Ten one-kilo packages of white powder—thought to be cocaine—were found washed up on an Australian beach on Sunday morning, with police suggesting there may be more yet to come.
Beachgoers discovered the packages at the high tide mark on the shore of Hinchinbrook Island, in far north Queensland, and promptly contacted the authorities. Investigators are searching the area and are urging the public to come forward with any information, while they forensically examine the powder and await the results.
While it is suspected to be cocaine, police have cautioned members of the public to avoid handling the packages for fear that the substance may be “hazardous”.
“Anyone who was at sea or on the coastline near these locations and saw anything suspicious in the water or other suspicious activity is urged to contact police,” said Detective Acting Senior Sergeant Camp in a statement from Queensland Police. “It is possible further packages may wash up along the coast due to tidal flows and ocean currents.
“We urge the public to contact police should they find further packages and to not open them as the substance could be hazardous.”
It isn’t clear where the mysterious packages floated in from—but this isn’t the first time caches of drugs have been found under such circumstances. In September 2018, reports emerged that some 120 parcels of cocaine had washed up on the shores of Fijian islands within the space of a few months—not long after similarly marked packages turned up in Tonga.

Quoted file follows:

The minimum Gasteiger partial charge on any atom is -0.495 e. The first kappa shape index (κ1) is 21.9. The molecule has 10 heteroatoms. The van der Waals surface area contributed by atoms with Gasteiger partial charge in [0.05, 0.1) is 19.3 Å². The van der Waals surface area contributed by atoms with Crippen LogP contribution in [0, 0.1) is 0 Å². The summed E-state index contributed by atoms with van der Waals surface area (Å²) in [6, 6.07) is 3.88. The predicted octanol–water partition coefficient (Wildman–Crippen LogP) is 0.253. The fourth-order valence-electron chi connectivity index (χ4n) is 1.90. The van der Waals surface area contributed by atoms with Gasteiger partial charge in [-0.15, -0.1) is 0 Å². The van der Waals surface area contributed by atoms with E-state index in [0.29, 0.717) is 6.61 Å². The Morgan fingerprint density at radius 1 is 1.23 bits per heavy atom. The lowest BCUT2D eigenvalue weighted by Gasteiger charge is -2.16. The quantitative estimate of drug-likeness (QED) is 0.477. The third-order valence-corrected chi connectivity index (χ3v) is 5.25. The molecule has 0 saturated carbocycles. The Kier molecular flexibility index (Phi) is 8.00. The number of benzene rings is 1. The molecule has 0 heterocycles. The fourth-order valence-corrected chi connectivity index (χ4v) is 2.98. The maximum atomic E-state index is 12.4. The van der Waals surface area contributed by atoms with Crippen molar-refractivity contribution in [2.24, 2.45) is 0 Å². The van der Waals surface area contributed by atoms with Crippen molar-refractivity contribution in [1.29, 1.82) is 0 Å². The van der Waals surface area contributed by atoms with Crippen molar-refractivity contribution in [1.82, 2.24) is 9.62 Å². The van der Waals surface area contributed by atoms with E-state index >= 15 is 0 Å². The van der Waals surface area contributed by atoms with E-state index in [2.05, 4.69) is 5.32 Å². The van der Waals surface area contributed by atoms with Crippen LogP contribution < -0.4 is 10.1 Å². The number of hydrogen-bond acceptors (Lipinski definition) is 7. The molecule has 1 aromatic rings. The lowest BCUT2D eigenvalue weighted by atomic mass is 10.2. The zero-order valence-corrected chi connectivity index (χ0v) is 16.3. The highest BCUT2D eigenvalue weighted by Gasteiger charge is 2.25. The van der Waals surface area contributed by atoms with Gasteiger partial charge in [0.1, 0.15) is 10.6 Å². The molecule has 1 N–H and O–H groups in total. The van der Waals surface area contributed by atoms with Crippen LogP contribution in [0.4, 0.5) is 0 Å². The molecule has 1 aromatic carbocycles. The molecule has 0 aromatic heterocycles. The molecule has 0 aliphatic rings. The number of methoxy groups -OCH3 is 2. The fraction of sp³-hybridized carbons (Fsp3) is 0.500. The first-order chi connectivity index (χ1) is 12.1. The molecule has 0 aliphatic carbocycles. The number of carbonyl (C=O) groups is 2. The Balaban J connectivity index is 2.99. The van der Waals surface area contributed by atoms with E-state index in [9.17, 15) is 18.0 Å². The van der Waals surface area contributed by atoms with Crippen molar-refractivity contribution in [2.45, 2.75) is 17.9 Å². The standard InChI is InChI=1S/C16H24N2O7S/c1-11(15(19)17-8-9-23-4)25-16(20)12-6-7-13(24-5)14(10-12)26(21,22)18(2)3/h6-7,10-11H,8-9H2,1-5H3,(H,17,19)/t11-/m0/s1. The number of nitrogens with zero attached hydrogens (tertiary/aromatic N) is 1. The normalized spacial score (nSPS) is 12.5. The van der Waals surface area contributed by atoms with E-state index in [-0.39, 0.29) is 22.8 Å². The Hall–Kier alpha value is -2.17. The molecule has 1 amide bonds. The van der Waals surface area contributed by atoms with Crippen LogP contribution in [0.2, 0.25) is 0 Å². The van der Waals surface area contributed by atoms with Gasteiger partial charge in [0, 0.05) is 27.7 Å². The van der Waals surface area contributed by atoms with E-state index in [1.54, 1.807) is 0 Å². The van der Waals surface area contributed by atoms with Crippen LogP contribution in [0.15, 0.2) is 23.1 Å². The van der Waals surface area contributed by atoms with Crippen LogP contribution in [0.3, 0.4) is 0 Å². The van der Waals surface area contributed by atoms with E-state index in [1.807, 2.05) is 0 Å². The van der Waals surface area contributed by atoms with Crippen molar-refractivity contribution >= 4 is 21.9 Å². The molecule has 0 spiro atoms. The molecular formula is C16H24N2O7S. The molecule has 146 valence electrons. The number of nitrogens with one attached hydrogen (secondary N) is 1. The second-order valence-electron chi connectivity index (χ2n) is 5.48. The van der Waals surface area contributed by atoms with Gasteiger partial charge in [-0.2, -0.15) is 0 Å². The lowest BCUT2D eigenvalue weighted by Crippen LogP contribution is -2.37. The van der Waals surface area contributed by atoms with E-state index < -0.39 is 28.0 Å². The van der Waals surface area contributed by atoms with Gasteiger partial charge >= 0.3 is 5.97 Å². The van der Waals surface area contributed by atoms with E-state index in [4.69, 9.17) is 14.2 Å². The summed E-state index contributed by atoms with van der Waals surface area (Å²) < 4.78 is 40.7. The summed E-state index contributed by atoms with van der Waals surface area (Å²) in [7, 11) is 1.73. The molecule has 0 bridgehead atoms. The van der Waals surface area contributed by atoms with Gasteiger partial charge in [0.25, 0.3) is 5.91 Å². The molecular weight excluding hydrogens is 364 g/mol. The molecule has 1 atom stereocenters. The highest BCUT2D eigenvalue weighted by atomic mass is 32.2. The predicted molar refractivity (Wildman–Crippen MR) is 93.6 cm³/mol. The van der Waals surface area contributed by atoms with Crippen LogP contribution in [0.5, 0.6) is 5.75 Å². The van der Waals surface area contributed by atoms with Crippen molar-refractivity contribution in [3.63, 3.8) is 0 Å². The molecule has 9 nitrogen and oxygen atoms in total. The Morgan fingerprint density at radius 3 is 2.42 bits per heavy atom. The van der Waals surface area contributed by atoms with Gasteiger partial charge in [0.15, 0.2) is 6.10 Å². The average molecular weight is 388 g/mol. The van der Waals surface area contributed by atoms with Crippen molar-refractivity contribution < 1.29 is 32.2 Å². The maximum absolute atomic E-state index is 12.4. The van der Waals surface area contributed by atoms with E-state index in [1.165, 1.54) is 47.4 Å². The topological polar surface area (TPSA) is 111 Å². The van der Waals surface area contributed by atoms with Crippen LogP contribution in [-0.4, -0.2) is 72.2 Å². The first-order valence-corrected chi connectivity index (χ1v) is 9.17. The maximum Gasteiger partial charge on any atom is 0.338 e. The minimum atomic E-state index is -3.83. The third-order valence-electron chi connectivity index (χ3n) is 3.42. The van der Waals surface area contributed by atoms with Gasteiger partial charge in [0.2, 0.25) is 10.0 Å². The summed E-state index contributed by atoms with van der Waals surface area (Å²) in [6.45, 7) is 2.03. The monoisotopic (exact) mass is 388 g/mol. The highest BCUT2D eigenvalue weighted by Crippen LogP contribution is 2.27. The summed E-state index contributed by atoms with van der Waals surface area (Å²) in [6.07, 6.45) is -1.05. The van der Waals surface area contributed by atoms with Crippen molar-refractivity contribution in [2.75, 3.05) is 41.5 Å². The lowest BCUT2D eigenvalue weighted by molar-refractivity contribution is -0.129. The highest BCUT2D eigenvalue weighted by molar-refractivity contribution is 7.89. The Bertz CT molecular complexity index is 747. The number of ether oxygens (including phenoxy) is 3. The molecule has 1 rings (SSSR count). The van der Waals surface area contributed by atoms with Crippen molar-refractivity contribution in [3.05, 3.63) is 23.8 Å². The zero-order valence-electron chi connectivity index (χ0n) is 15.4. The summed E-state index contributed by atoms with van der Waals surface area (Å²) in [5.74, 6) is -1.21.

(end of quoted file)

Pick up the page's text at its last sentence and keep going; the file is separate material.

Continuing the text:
Weeks later, kayakers paddling off Australia’s east coast found a 20 kilogram brick of cocaine, with an estimated street value of $7 million AUD, floating in the water. The following year, a woman was walking her dogs along a beach in Auckland, New Zealand when she found nine bricks of cocaine, wrapped in blue packages and bundled inside a netted bag, lying on the shore. Those drugs had an estimated street value of about $3 million NZD.
It is broadly believed that such discoveries are the result of a growing drug superhighway that runs between Latin America and Australia, one of the most lucrative cocaine markets in the world, as traffickers are occasionally forced to dump their cargo at sea or abandon stashes on coral reefs.
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